'Living Jesus' John Pritchard
We all agreed that this was a book that was easy to read, flowing well from chapter to chapter. No one agreed with the whole book, but we all found something we agreed with.
John Pritchard expresses the challenging nature of following the way of Jesus and lucidly describes how we fail, both as churches and individuals. This was seen as dispiriting as he did not offer any concrete guidance on what to do about it. The lack of practical solutions was disappointing. His chapter on prayer was not well-received as his language was too flowery for us. Also, his chapter on the Arts was romantic and high-flown, not covering the broad range of the arts, perhaps a little dependant on his own rather elitist tastes. Some chapters spoke more to us than others.
The book was enhanced by relevant quotations from a variety of sources; this added richness to what he was saying. His chapter on other faiths was good but did not deal successfully for all of us with Jesus' words: "No one comes to the Father, but by me. "His book expressed his particular view of Jesus and we felt we all had our own experiences of God and Jesus and they did not always fit in with his, for example his speaking of the birth-story of Jesus as historical. Where they did fit in was in his stress on the social gospel, he spoke for us all.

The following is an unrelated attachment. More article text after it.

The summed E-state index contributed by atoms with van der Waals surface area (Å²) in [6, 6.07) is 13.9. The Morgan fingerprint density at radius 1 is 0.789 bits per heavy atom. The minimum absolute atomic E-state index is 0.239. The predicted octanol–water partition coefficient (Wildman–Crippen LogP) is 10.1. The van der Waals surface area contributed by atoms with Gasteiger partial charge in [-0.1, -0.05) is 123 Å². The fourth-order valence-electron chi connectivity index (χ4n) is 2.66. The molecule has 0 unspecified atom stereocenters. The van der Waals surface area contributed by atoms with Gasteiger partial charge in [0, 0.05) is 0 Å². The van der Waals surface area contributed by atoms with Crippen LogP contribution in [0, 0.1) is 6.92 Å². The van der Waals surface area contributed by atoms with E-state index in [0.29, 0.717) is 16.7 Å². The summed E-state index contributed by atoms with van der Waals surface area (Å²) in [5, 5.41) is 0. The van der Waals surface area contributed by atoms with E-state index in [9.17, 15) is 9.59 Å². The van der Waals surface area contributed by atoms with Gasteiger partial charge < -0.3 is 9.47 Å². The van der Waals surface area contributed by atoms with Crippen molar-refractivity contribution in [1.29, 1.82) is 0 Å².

His statement that the Kingdom of God was a gift not our construction, also caused some problems as we felt building the kingdom was a partnership project and there was much we could do and God wanted us to do. He made very little mention of the Holy Spirit, so important to many of us. In chapter 5 he saw the Church as the hope for the world, whereas we saw the Holy Spirit working God's will through many different agencies and individuals.
To sum up, we felt that his analysis was not original or new and offered no actions or help to meet the challenges he outlined. However, it is important to read books offering different emphases than our own, as that is how we work out and grow our faith recognizing that no one has the complete picture of God.